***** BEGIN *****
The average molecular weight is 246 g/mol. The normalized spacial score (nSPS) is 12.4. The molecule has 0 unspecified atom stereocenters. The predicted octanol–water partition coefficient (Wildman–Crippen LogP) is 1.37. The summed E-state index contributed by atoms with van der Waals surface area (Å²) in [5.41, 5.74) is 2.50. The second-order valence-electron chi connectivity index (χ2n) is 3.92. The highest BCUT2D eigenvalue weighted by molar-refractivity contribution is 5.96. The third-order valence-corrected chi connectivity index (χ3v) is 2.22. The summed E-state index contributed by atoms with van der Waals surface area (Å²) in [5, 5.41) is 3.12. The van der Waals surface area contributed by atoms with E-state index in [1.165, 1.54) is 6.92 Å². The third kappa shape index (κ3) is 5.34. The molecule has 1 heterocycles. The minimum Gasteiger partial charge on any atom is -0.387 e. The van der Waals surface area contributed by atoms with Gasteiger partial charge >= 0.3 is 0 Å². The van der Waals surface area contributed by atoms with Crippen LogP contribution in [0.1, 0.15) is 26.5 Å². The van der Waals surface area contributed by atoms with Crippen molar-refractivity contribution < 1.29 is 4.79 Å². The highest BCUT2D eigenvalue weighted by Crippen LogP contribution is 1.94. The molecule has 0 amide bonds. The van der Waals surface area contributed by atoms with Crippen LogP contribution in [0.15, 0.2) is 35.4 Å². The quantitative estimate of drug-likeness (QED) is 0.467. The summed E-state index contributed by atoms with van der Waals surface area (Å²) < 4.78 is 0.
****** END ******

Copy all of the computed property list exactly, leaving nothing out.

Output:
The average molecular weight is 246 g/mol. The normalized spacial score (nSPS) is 12.4. The molecule has 0 unspecified atom stereocenters. The predicted octanol–water partition coefficient (Wildman–Crippen LogP) is 1.37. The summed E-state index contributed by atoms with van der Waals surface area (Å²) in [5.41, 5.74) is 2.50. The second-order valence-electron chi connectivity index (χ2n) is 3.92. The highest BCUT2D eigenvalue weighted by molar-refractivity contribution is 5.96. The third-order valence-corrected chi connectivity index (χ3v) is 2.22. The summed E-state index contributed by atoms with van der Waals surface area (Å²) in [5, 5.41) is 3.12. The van der Waals surface area contributed by atoms with E-state index in [1.165, 1.54) is 6.92 Å². The third kappa shape index (κ3) is 5.34. The molecule has 1 heterocycles. The minimum Gasteiger partial charge on any atom is -0.387 e. The van der Waals surface area contributed by atoms with Gasteiger partial charge >= 0.3 is 0 Å². The van der Waals surface area contributed by atoms with Crippen LogP contribution in [0.1, 0.15) is 26.5 Å². The van der Waals surface area contributed by atoms with Crippen molar-refractivity contribution < 1.29 is 4.79 Å². The highest BCUT2D eigenvalue weighted by Crippen LogP contribution is 1.94. The molecule has 0 amide bonds. The van der Waals surface area contributed by atoms with Crippen LogP contribution in [0.15, 0.2) is 35.4 Å². The quantitative estimate of drug-likeness (QED) is 0.467. The summed E-state index contributed by atoms with van der Waals surface area (Å²) < 4.78 is 0.